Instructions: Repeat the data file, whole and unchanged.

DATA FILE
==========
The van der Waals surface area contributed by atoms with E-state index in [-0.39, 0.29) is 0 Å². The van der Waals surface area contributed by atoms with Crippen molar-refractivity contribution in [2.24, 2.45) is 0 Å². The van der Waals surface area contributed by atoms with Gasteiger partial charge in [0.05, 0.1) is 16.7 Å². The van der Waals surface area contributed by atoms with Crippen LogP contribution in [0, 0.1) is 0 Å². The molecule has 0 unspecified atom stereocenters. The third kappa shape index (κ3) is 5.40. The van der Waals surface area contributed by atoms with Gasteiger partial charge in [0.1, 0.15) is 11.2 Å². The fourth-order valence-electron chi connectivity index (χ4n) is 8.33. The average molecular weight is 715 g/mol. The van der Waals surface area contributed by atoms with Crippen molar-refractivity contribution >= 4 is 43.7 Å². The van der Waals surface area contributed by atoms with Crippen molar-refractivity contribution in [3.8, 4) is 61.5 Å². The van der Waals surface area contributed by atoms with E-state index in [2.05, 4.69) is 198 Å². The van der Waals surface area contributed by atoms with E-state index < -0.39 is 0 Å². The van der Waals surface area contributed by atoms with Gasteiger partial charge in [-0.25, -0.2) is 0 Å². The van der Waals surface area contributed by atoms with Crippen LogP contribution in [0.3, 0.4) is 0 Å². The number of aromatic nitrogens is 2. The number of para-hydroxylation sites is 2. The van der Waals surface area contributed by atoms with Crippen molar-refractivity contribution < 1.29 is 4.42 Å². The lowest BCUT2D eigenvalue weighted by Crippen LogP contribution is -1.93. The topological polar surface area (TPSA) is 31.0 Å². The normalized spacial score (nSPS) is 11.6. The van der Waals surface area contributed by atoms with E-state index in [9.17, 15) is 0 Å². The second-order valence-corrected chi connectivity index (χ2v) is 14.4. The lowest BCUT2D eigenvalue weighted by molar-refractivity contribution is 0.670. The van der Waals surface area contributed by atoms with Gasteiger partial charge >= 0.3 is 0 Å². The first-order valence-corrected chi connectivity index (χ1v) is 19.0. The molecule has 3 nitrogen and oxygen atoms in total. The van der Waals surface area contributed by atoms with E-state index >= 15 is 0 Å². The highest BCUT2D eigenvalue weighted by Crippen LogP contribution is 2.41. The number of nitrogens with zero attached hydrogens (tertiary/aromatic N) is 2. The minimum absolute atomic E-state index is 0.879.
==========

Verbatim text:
The van der Waals surface area contributed by atoms with E-state index in [-0.39, 0.29) is 0 Å². The van der Waals surface area contributed by atoms with Crippen molar-refractivity contribution in [2.24, 2.45) is 0 Å². The van der Waals surface area contributed by atoms with Gasteiger partial charge in [0.05, 0.1) is 16.7 Å². The van der Waals surface area contributed by atoms with Crippen LogP contribution in [0, 0.1) is 0 Å². The molecule has 0 unspecified atom stereocenters. The third kappa shape index (κ3) is 5.40. The van der Waals surface area contributed by atoms with Gasteiger partial charge in [0.1, 0.15) is 11.2 Å². The fourth-order valence-electron chi connectivity index (χ4n) is 8.33. The average molecular weight is 715 g/mol. The van der Waals surface area contributed by atoms with Crippen molar-refractivity contribution >= 4 is 43.7 Å². The van der Waals surface area contributed by atoms with Crippen molar-refractivity contribution in [3.8, 4) is 61.5 Å². The van der Waals surface area contributed by atoms with E-state index in [2.05, 4.69) is 198 Å². The van der Waals surface area contributed by atoms with E-state index < -0.39 is 0 Å². The van der Waals surface area contributed by atoms with Gasteiger partial charge in [-0.25, -0.2) is 0 Å². The van der Waals surface area contributed by atoms with Crippen LogP contribution in [0.3, 0.4) is 0 Å². The number of aromatic nitrogens is 2. The number of para-hydroxylation sites is 2. The van der Waals surface area contributed by atoms with Crippen molar-refractivity contribution < 1.29 is 4.42 Å². The lowest BCUT2D eigenvalue weighted by Crippen LogP contribution is -1.93. The topological polar surface area (TPSA) is 31.0 Å². The normalized spacial score (nSPS) is 11.6. The van der Waals surface area contributed by atoms with E-state index in [9.17, 15) is 0 Å². The second-order valence-corrected chi connectivity index (χ2v) is 14.4. The lowest BCUT2D eigenvalue weighted by molar-refractivity contribution is 0.670. The van der Waals surface area contributed by atoms with Gasteiger partial charge >= 0.3 is 0 Å². The first-order valence-corrected chi connectivity index (χ1v) is 19.0. The molecule has 3 nitrogen and oxygen atoms in total. The van der Waals surface area contributed by atoms with E-state index >= 15 is 0 Å². The highest BCUT2D eigenvalue weighted by Crippen LogP contribution is 2.41. The number of nitrogens with zero attached hydrogens (tertiary/aromatic N) is 2. The minimum absolute atomic E-state index is 0.879.